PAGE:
This is not really an article about Bishop Burton but I thought it might show how a fairly mundane item of domestic equipment can offer up a wealth of information. Last year I bought a silver napkin ring at a fair in Mavern, Worcestershire. It was nearly the end of the show and the dealers were packing up. I was very pleased to pick up a silver napkin ring which had a rather intriguing badge on it. The ring wasn't in great condition ( we collectors can be very fussy about scratches and blemishes, you know)  but it caught my interest and I got it for a very reasonable price. What attracted me to it in particular was the swastika that was on the badge.

The ring is hall-marked and it tells us that the item was assayed in Birmingham in 1936.  It bears a maker's mark which relatively few napkin rings do. The mark was V&S which a search of the internet revealed was Vaughton and Sons of Birmingham. They were a well-known jewellery firm who manufactured many commemorative items including the second FA Cup which was used between 1896 and 1910. That FA Cup was sold at auction in 2005 for £478,000, slightly more than I paid for my ring!

On the enamel badge, we have the name Bellingham and above it three emblems - the flag of St George, representing England, a white horse rampant set on a red background, and at the bottom a silver swastika set on a green background. I thought initally that the badge was connected to Bellingham, a very attractive village in Northumberland. But it seems more likely that it's the Bellingham that is a district of Croydon in South London which would have been just inside the Kent border. A rampant white horse on a red field forms part of the Coat of Arms of the County of Kent which it was awarded in 1933 but it is also reputed to be the symbol of the ancient Saxon kingdom of Kent.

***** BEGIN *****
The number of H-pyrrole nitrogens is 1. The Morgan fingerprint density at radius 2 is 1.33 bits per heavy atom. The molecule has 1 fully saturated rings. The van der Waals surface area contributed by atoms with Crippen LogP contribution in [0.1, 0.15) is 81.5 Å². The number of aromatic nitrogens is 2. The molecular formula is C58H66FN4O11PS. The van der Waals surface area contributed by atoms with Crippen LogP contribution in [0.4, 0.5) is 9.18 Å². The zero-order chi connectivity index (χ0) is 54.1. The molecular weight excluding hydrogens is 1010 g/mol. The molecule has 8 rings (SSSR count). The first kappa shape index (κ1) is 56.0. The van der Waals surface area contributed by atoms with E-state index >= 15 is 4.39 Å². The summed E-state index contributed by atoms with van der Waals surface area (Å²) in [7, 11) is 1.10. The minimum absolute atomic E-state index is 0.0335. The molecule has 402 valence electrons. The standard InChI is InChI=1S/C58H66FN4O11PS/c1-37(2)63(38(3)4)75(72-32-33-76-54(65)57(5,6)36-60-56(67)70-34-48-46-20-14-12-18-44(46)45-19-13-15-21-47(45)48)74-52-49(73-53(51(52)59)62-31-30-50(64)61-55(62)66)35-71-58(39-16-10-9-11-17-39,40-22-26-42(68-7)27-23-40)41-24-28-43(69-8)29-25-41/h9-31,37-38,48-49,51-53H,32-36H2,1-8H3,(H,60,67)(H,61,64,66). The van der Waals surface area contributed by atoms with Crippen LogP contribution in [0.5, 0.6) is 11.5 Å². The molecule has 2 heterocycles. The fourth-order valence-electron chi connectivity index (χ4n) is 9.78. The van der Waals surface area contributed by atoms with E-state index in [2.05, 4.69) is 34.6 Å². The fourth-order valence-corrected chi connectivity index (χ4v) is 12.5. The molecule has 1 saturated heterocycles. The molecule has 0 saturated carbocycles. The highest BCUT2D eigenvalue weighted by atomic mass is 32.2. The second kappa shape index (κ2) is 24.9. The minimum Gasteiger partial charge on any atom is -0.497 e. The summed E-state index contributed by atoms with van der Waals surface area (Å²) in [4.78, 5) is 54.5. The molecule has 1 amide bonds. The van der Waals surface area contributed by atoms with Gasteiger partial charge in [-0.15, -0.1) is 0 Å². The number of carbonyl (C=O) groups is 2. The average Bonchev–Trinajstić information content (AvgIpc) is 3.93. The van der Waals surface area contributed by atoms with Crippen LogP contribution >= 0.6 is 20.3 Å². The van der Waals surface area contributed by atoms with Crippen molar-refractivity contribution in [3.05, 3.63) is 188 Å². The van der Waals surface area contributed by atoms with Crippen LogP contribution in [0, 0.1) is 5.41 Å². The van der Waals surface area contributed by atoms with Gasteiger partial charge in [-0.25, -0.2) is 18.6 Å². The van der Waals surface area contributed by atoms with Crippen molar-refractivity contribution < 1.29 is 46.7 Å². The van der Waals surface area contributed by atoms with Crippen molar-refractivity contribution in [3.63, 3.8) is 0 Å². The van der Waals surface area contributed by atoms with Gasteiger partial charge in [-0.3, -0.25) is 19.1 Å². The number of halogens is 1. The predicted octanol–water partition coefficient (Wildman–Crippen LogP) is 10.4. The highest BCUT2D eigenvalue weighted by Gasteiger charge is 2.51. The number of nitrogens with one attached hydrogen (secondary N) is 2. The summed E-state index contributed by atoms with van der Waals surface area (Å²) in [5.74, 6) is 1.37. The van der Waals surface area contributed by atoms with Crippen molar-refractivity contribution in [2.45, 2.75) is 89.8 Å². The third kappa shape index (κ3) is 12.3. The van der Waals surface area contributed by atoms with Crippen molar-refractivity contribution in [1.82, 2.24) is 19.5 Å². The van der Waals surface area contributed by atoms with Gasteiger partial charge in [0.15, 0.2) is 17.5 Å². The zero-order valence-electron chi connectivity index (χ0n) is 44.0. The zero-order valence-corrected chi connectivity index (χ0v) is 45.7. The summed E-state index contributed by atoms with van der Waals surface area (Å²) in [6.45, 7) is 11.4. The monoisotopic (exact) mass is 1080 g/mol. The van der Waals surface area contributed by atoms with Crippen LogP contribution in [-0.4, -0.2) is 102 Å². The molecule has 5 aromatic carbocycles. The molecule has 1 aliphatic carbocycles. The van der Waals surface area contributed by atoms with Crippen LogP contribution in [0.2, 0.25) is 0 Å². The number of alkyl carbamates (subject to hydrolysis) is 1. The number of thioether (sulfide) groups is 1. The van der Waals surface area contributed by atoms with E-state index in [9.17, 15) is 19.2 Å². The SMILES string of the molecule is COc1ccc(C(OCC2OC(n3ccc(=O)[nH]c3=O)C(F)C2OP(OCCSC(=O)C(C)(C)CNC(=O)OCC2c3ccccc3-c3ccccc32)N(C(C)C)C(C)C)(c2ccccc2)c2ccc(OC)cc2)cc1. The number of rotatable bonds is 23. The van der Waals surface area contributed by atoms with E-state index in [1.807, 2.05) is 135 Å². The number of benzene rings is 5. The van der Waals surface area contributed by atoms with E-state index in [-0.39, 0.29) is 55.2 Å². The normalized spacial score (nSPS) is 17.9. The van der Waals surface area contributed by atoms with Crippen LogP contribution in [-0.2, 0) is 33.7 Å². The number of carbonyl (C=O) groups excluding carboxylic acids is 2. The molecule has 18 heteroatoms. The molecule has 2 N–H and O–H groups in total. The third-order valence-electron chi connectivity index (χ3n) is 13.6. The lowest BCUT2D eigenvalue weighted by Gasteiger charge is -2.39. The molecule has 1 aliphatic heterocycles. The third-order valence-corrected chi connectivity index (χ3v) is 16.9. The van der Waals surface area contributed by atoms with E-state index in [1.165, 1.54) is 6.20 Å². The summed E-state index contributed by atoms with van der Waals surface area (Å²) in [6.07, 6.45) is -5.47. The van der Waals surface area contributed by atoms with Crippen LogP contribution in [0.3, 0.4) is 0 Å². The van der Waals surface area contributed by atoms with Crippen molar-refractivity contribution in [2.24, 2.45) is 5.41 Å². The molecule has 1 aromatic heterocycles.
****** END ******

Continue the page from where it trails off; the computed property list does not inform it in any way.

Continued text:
The swastika was more of a puzzle, not least because it is now overwhelmingly associated with Nazi Germany and World War 2. A bit more research on the internet revealed that the swastika had previously been regarded as a symbol worldwide of good luck and success before being "high-jacked" by the Nazis. It's almost impossible now to use the swastika with its original connotations. My napkin ring was probably one of the last items that would have been created in England, if not in Europe, where the original symbolic meaning was intended. The use made of the swastika by the Nazis has tainted the symbol forever it seems. Last year, the Spanish fashion chain, Zara, was foced to withdraw from its British stores a handbag that bore swastika-like emblems.

The story ends here. I don't know what occasion triggered the creation of the ring. Perhaps it was for a special dinner in Bellingham, more likely to be connected to a public service than a private organisation. Maybe someone out there knows. Please add a comment if you've any thoughts.